Operations

Prepare Now, Rest Later: Ready Your CU for Disaster

Assess critical business functions, be informed, and test your disaster plan.

May 19, 2011
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Other advice

Other suggestions for effective business recovery and continuity:

• Review your insurance coverage. Time after time, businesses assume their insurance coverage protects them from all disasters.

This was a popular assumption following Hurricane Katrina. Businesses and homes suffered significant flood damage only to find out their insurance covered the building structures, but not damage caused by flooding.

• Plan for an alternate location. The Federal government calls it COOP: continuity of operations. Make sure your credit union has access to another building or a contract for back-up space should any of your branch locations become uninhabitable.

Your members rely on your credit union being open, especially during their greatest times of need. If one of your branches is located in a low-lying area and gets flooded, where will move to? Will your members be able to conveniently access your new location?

You either need a building you can move into or have a vendor provide you with office space.

Preparing for a disaster can be an overwhelming experience even for large financial institutions focused specifically on the recovery needs of the company. Obtaining contracts for power generators, office equipment, information technology infrastructure, and satellite bandwidth to ensure communications can be a large and frustrating undertaking for small and midsized credit unions.

In fact, I’ve seen a lot of business owners steer away from disaster planning for this specific reason. Many credit union leaders lack the experience and time to develop their plans effectively and, therefore, should seek out a reputable business continuity solution provider to handle these needs.

One such provider is Agility Recovery Solutions. It can provide the four key elements of recovery—power, space, connectivity, and satellite—to credit unions for a nominal monthly fee. Over the past two years, Agility has responded to more than 560 disaster events and conducted more than 700 recovery tests across North America.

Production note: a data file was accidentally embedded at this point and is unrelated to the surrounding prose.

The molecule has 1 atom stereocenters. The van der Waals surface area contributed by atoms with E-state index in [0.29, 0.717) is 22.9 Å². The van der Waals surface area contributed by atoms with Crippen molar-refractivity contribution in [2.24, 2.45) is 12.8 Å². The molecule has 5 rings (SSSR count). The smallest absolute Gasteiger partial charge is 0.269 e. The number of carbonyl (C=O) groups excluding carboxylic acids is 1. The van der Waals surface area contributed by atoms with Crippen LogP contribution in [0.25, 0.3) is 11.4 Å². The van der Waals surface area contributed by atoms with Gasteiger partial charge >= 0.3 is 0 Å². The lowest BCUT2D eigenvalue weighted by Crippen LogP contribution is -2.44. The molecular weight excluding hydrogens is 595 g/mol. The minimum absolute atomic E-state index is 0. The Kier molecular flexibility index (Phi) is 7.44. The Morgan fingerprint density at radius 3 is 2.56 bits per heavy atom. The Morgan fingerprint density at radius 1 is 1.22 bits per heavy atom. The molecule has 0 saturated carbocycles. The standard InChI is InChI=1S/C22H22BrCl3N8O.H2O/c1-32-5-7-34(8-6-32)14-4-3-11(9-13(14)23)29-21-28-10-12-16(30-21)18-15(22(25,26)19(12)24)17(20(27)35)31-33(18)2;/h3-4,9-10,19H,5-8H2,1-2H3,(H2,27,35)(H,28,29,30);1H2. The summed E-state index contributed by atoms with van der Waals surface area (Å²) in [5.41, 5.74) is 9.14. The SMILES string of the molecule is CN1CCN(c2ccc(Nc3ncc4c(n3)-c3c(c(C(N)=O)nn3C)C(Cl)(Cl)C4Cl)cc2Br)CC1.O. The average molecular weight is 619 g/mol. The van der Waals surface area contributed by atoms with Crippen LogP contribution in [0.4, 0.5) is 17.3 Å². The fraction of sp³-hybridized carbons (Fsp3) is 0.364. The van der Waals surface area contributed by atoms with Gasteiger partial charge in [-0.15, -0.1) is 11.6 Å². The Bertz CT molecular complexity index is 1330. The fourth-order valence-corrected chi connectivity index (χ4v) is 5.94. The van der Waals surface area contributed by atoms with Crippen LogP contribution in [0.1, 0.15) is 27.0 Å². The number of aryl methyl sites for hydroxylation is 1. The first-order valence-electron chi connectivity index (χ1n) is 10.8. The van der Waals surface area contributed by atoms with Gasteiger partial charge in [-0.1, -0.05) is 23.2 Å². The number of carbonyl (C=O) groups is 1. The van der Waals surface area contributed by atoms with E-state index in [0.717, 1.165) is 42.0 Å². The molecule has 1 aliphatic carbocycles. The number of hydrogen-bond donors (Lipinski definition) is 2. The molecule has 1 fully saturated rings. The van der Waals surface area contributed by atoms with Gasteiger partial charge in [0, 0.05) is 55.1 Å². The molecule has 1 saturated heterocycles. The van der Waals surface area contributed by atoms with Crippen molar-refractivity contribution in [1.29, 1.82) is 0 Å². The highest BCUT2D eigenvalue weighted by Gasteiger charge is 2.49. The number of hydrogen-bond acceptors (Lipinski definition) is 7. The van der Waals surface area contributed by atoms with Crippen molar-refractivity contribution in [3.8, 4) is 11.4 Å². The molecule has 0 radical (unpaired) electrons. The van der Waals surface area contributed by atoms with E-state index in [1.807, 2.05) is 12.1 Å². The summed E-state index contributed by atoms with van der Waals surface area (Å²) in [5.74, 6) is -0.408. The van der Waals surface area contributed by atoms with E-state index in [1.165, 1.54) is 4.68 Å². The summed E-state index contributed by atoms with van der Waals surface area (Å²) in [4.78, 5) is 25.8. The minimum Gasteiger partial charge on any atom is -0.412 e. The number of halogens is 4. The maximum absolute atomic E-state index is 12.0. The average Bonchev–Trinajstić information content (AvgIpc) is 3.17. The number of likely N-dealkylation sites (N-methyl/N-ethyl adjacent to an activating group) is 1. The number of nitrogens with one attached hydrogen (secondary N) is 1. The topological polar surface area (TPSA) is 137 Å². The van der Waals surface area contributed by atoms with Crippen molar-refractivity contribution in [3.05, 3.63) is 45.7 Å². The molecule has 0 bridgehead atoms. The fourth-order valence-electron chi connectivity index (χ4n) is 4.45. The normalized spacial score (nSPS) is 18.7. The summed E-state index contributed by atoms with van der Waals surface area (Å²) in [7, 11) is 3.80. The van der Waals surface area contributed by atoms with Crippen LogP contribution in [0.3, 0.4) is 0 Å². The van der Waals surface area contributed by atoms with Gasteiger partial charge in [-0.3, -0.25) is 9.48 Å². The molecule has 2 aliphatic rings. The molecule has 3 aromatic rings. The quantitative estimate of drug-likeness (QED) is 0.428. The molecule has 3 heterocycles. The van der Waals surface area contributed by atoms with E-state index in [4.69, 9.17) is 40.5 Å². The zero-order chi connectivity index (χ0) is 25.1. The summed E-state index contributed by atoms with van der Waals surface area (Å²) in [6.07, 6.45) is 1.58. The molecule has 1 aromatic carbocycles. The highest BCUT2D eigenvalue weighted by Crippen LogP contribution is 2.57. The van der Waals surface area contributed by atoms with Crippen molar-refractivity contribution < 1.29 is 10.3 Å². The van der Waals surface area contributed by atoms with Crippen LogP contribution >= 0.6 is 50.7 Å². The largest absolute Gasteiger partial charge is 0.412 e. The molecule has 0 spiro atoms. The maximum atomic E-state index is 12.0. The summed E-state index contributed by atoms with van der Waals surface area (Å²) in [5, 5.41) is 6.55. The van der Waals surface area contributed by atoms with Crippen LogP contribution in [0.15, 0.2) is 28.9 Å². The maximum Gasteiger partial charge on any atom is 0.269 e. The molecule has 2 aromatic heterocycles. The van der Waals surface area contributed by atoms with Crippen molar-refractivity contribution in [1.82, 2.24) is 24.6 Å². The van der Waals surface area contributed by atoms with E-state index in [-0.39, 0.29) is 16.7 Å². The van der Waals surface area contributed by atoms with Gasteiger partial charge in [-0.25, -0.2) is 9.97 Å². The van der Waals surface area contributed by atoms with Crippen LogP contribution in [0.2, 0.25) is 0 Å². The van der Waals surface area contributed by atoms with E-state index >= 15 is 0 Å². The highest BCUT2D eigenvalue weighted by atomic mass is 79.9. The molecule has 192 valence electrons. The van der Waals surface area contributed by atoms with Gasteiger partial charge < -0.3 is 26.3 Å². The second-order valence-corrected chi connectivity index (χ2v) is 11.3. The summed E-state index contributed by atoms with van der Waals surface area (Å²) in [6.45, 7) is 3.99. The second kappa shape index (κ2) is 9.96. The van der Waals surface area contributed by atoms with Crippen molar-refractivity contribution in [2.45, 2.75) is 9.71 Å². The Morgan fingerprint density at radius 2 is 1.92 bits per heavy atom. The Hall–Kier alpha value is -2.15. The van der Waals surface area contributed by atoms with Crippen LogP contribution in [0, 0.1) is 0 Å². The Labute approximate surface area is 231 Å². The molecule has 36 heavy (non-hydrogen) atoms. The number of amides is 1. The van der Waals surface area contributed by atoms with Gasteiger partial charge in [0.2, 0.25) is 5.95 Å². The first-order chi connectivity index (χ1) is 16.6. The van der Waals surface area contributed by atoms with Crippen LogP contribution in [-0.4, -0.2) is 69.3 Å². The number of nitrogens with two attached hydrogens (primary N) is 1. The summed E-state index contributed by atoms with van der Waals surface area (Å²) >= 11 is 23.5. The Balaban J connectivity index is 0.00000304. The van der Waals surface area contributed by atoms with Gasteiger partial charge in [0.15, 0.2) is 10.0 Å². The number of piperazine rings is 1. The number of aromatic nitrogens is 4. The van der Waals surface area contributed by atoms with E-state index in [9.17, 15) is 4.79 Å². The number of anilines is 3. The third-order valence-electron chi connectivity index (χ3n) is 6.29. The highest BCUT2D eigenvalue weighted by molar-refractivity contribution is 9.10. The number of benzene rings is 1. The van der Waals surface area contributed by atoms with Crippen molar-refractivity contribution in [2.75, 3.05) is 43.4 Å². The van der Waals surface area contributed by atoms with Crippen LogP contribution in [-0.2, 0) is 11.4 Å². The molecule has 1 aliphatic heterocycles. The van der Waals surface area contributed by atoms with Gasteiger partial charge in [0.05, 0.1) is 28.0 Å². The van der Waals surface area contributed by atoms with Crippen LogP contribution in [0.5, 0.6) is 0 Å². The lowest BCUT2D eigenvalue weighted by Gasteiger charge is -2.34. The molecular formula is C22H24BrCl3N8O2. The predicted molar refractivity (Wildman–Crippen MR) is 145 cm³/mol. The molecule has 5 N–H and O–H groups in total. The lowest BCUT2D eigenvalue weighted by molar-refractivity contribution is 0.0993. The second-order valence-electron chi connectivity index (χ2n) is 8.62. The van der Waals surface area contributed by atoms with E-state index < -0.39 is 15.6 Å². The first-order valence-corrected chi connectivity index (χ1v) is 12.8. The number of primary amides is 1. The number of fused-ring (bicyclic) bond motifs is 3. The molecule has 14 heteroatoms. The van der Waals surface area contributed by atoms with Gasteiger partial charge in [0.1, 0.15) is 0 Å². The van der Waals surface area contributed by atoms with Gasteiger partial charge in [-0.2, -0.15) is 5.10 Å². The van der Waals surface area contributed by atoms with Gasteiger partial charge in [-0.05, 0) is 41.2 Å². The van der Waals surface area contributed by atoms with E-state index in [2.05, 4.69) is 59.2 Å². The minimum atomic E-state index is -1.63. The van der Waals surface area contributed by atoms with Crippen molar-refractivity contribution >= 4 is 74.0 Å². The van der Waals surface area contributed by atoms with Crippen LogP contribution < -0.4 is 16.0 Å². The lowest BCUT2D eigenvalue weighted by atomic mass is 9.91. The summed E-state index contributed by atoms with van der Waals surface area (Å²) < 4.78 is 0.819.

Being able to serve your members after a disaster depends on preparedness planning done today. Credit unions spend a lot of time, money, and energy to make their companies successful, yet sometimes little attention is paid to real disaster planning—a critical omission that could result in the demise of your credit union.

Taking the time to prepare now could be the difference in opening or closing your doors in the future.

David Paulison served as administrator of the Federal Emergency Management Agency from 2005 to 2009 following a 30-year career in emergency management and emergency service.

VP-Business Continuity

Ken Schroeder
May 19, 2011 9:48 am
Great Points. I go a little bolder, however. Even if you don't go the formal route and conduct a BIA (which you should), you need to ask yourself "What the most important thing to do in an emergency?". Once you take out all the parochial emotion for your department, the answer should come back to "Provide cash to our members in a crisis", yet that seems to be the last thing cu plans focus on.

So how do you do that? Ensure a supply of cash. Ensure a copy of latest trial balance. Ensure security. Ensure your tellers know how to operate off-line. Ensure recovery procedures work when IT and other services are restored.

It all boils down to People (you've got to have them to work), Places (you've got to have a place to work), and Processes (you've got to have backups to your normal processing mode).


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